Are you craving more art and culture in your world? Kimberly Drew, curator and online community producer for the Met Museum, reveals how to go into the new year with a different perspective on how to infuse your life with art.
Kimberly Drew is a fresh voice in the art world that’s already managed to make an impact. The 25-year-old tastemaker’s notable Tumblr and Instagram pages offer a broad look into Black contemporary art. And in July 2015, Drew was named online community producer for the Metropolitan Museum of Art and runs the prestigious museum’s social media accounts. Drew spoke to Essence.com about accessibilty, the importance of Black people exposing themselves to art and how anyone can delve into the arts this year.
Art Resources are All Around You
UBUWeb, the Art Tattler archive, The Met Museum’s Timeline of Art History, and the Khan Academy’s Art History basics are great primary resources for those interested in a general survey of art history. If you’re at a more intermediate level and have a bit more time, exploring online collections is a great exercise in studying collecting trends, drawing your own connections between cultures, and discovering “overlooked” artists and movements. That said, there’s no wrong way to start. Like cooking, it’s all about seasoning (or, in this case researching) to taste.
On the Women in Art That Inspire Her
I am constantly inspired by Thelma Golden, Director of The Studio Museum in Harlem, Anne Pasternak, Director of the Brooklyn Museum, and Amy Sadao, Director of the ICA Philadelphia. Golden, Pasternak, and Sadao are at the helm of some of the most innovative art programs in the country, if not the world.
Pick Your Passion and Go From There
It’s difficult to suggest an exhibit, artwork, or book that could effectively appeal to every aspiring art lover, but I would definitely encourage anyone interested in art to ambitiously seek out whatever excites them. There are museums for everything: art, science, design, history, and much more. The first step is picking your passion.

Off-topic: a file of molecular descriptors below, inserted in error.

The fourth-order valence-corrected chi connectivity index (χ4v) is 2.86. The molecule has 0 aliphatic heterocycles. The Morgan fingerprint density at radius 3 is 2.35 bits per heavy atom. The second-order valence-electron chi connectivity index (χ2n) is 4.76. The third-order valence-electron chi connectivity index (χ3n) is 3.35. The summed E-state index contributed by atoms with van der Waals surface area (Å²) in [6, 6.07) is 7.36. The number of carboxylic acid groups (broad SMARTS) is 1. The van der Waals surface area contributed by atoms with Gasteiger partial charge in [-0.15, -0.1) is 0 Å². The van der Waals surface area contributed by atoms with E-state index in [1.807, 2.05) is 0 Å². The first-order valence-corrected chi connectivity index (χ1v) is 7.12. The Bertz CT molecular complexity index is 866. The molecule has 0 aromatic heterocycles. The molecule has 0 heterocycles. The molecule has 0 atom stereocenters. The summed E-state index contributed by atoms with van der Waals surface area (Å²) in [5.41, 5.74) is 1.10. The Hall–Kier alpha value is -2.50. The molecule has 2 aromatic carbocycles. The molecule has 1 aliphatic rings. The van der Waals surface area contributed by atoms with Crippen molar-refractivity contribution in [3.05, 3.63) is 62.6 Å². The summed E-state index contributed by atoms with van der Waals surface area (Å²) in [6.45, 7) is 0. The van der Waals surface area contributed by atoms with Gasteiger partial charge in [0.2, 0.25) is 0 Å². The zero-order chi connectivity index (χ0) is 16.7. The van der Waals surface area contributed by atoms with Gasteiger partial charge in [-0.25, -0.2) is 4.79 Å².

It’s Important to Expose Yourself to Art as a Black Woman
In 1925, Arturo Schomburg wrote: “The American Negro must remake his past in order to make [their] future… History must restore what slavery took away, for it is the social damage of slavery that the present generations must repair and offset. So among the rising democratic millions we find the Negro thinking more collectively, more retrospectively than the rest, and apt out of the very pressure of the present to become the most enthusiastic antiquarian of them all.” Our cultural heritage is our greatest asset. We all have a role in offsetting the erasure of the global black experience and fostering new ways to promote and support black genius.
What’s Keeping You From Exploring the Arts?
Everyone should determine what’s keeping them from cultural spaces. Oh, you don’t want to go alone? Find a museum buddy. Oh, you’re not in the best spot financially? Check your local museum’s website and find free programs, visit a commercial art gallery (they are usually free), visit an art foundation (also, usually free.) Oh, you “don’t know enough about art.” Well, let me be the first to tell you that you’re brilliant, you’re worthy, and you’re welcome at the Metropolitan Museum of Art (online or in real life) anytime!
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